In Section 212 (e) Proceedings


Decided by Regional Commissioner August 7, 1969

An exchange visitor is granted a waiver of the foreign residence requirement of section 212 (e) of the Immigration and Nationality Act of 1952, as amended, since compliance therewith would result in exceptional hardship to his United States citizen child where applicant and his family, because of applicant's Jewish background, would be subject to social and economic persecution in the country to which they must depart (Poland).


Donald L. Ungar, Esquire

517 Washington Street

San Francisco, California 94111

This case comes before the Regional Commissioner on appeal from the decision of the District Director San Francisco, who on June 20, 1969, denied the application in that the appellant had not established that compliance with the two-year foreign residence requirement of section 212 (e) of the Immigration and Nationality Act, as amended, would impose exceptional hardship of his minor United States citizen child.

The appellant is a 26-year-old married male, a native and citizen of Poland who was admitted to the United States as an exchange visitor under section 101 (a) (15) (J) of the Act on October 6, 1965, and received extensions of stay in that status to June 30, 1968. He was sponsored by the Department of State under Exchange Program G-I-1 destined to the University of California for graduate study in English and English Literature. He has earned a Master's degree and is presently working for his Ph.D., which he expects in 1970. He is on a University of California Regents Fellowship Grant of $2,666.66 a year; he works as a library assistant earning approximately $120.00 a month and helps manage the apartment house where he lives, for which he receives a reduced monthly rental. The appellant's wife, age 28, also a native and citizen of Poland, was admitted as a visitor on July 3,

1966 and following their marriage on August 31, 1966, in Berkeley, was changed to “J-2” status as the wife of a “J-1” principal exchange alien on November 17, 1966, and granted extensions of stay in that status to June 30, 1968.

The appellant and his wife have a United States citizen child, born July 23, 1967, in Oakland, California. Evidence of their lawful marriage and the birth of the child has been presented. The family lives in Berkeley, California. The present application was filed January 22, 1969, and alleges that compliance with the twoyear foreign residence requirement would impose exceptional hardship on the minor citizen child.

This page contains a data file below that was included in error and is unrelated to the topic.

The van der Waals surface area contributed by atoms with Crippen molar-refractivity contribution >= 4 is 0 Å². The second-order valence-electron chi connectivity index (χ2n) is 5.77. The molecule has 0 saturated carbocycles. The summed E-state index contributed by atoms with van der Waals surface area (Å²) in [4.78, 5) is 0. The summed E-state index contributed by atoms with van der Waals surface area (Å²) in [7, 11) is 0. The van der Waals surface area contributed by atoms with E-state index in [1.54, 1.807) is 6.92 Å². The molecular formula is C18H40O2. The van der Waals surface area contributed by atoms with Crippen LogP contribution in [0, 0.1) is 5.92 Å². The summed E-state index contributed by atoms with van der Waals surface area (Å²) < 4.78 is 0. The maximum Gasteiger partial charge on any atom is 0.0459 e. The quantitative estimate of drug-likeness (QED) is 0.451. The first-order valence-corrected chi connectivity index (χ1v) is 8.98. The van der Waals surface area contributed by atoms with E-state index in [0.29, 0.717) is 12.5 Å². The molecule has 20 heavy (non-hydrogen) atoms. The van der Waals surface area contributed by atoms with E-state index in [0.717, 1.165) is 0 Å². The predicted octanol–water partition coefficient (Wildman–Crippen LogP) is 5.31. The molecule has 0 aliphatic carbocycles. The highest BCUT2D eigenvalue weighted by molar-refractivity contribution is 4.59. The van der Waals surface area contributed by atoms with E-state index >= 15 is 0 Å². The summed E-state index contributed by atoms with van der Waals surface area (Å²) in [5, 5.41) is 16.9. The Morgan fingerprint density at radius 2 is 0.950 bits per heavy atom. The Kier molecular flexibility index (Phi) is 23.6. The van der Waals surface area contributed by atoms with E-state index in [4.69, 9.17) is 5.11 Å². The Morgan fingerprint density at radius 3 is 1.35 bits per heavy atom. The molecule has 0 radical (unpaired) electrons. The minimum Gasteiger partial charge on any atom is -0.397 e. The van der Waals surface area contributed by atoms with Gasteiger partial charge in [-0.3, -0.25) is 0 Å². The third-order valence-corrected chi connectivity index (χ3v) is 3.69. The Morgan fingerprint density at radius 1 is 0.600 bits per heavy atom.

Section 212(e) of the Act, in pertinent part, provides as follows:

That upon favorable recommendation of the Secretary of State, pursuant to the request of an interested United States Government agency, or of the Commissioner of Immigration and Naturalization after he has determined that departure from the United States would impose exceptional hardship upon the alien's spouse or child (if such spouse or child is a citizen of the United States or a lawfully resident alien), the Attorney General may waive the requirement of such two-year foreign residence abroad in the case of any alien whose admission to the United States is found by the Attorney General to be in the public interest.

The appellant alleges that if he is required to depart from the United States and go to Poland, he, his wife and child would be subject to persecution because of his Jewish background. His father, who is one-half Hebrew, was held in a concentration camp during the last world war, which contributed to his broken health, and is now retired. His mother, who is one-fourth Hebrew, manages a small government-owned store. They live in Poland. The appellant alleges that the present anti-Semitism practiced by the Polish government and condoned by the majority of the population constitutes social and economic persecution which would impose exceptional hardship on himself, his wife and child.